If we can’t avoid flying, how can we reduce its impact?
NZ: Associations could make their meetings regional so more people can drive or not fly as far. And if it’s not going to be a regional meeting, find out where most of your attendees are coming from and choose a destination close to them. There are huge (carbon) savings to be had if delegates can take a direct flight as opposed to taking several stops.
SM: If you opt for an international conference every second year and in the off-year host regional conventions, that is catalytic to reducing overall airlift, often enabling people in certain regions to shift to trains instead of short-haul flights. It doesn’t have to be this situation of not flying at all. It’s about how can we reduce flying, but it is a tough one, and it’s probably our biggest challenge.
What can we do to encourage our delegates to get the train instead of flying to a conference?
EAM: It comes down to communication. As a meeting
planner, you have the responsibility to find a venue that
has access to public transport.
Then communicate why delegates should opt for the train instead of the plane and be explicit about how many emissions are produced per delegate through flying as opposed to taking the train. Ultimately, you must give them the options and when people know the facts, they can choose to take responsibility for their choices.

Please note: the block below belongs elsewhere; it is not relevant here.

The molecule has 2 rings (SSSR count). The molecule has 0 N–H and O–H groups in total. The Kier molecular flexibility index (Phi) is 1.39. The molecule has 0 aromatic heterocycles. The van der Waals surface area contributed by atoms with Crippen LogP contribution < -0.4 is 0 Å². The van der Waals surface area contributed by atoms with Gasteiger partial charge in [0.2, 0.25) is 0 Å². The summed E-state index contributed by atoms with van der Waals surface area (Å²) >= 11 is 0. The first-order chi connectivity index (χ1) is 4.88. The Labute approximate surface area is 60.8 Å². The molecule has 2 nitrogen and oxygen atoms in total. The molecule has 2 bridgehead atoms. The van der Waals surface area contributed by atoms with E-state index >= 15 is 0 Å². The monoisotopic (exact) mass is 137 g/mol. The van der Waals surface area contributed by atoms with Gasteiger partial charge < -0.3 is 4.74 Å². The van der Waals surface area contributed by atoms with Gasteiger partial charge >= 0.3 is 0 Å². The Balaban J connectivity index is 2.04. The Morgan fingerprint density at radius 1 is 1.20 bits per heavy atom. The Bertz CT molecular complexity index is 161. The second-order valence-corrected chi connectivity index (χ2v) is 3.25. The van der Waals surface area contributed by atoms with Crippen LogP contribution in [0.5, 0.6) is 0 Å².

Should I be working with the host city to encourage delegates to take the train?
GB: A good destination should be able to offer incentives to encourage delegates to catch the train, such as discounted train fares, but this also needs to be encouraged and communicated by the event organiser.
IMEX, for example, took the initiative to get 30 per cent of their hosted buyers on trains to their conference. That’s a signifcant reduction to the event’s carbon footprint. Once the delegates
are in the destination, you need to consider how they’re going to move around. Ask the destination if they can provide free train passes or reduced fares. Some destinations can even place conference representatives at transport hubs to help delegates
navigate where they’re going.
A lot of people dismiss offsetting as greenwashing. Others say it has a place. What’s the truth?
SM: We know we have a limited carbon budget and if we have any chance of staying within two degrees of global warming, never mind 1.5, we must reduce emissions to zero. The longer
we delay those reductions, the more damage is caused because emissions are continuing to accumulate in the atmosphere. Reducing now actually makes quite a bit more difference than
if we offset and support a project that isn’t going to reduce emissions for five or 10 years. If we’re using offsetting to kick the can down the road, then there’s absolutely a case to be made for that being greenwashing.